On the other hand, minimally invasive spine surgery cannot be applicable to everybody. People are different, and you need to consult your doctor to ascertain if you are eligible for minimally invasive spine surgery.

Patients Who Do Not Qualify For Rhode Island Minimally Invasive Spine Surgery

Surgeons consider several factors to determine whether a patient qualifies for minimally invasive spine surgery. Here are some of the factors that can disqualify you as a candidate for minimally invasive spine surgery:

If You Are A Smoker

Smoking could affect a patient's blood in many ways, including increasing the potential for clotting. Your surgeon would request you to avoid smoking in the months after and before the procedure, if not forever.

Overweight Patients

Doctors advise obese patients not to undergo minimally invasive spine operations. These patients could experience problems with the anesthesia, healing, and long-term success of the surgery.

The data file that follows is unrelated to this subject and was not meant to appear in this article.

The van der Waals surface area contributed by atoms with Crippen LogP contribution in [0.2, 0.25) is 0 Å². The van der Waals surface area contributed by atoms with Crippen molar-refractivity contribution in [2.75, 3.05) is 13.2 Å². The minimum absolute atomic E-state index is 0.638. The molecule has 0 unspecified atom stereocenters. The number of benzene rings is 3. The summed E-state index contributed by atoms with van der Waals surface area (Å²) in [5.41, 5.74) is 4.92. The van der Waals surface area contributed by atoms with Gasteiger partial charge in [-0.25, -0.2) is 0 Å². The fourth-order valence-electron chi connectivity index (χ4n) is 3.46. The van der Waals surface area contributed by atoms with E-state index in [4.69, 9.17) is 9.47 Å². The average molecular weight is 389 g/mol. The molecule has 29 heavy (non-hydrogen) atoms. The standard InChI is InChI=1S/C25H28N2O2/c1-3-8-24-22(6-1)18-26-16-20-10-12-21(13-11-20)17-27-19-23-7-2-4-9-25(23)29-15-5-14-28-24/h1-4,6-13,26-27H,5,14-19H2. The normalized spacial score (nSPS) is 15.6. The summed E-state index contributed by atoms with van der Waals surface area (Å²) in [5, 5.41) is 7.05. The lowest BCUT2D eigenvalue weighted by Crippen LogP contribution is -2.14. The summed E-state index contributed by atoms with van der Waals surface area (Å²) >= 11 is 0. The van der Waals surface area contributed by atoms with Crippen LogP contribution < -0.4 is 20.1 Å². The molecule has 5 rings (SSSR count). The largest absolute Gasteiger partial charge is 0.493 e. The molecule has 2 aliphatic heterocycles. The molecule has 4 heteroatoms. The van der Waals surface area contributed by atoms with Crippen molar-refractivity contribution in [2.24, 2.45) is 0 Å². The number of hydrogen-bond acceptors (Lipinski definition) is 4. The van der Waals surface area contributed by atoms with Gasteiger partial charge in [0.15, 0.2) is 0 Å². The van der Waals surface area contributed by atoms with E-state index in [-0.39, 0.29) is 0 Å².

Epidural Scarring

Patients who already have scarring in their spine are not allowed to undergo minimally invasive spine surgery. Doctors could prescribe other alternatives for these patients.

The Overall Health Of A Patient

Patients with other health problems that could affect the procedure and their recovery are not eligible for minimally invasive spine surgery. Subsequently, if you take certain medications or have other medical conditions, this procedure could be risky.

The Patient's Age

Patients 60 years or older are not eligible for minimally invasive spine surgery. Even if the procedure is less invasive, it could be risky for older patients to undergo it, and recovering from it is usually difficult.

Risks Associated With Rhode Island Minimally Invasive Spine Surgery

The risks related to minimally invasive surgery are classified as follows:

Anesthesia Risks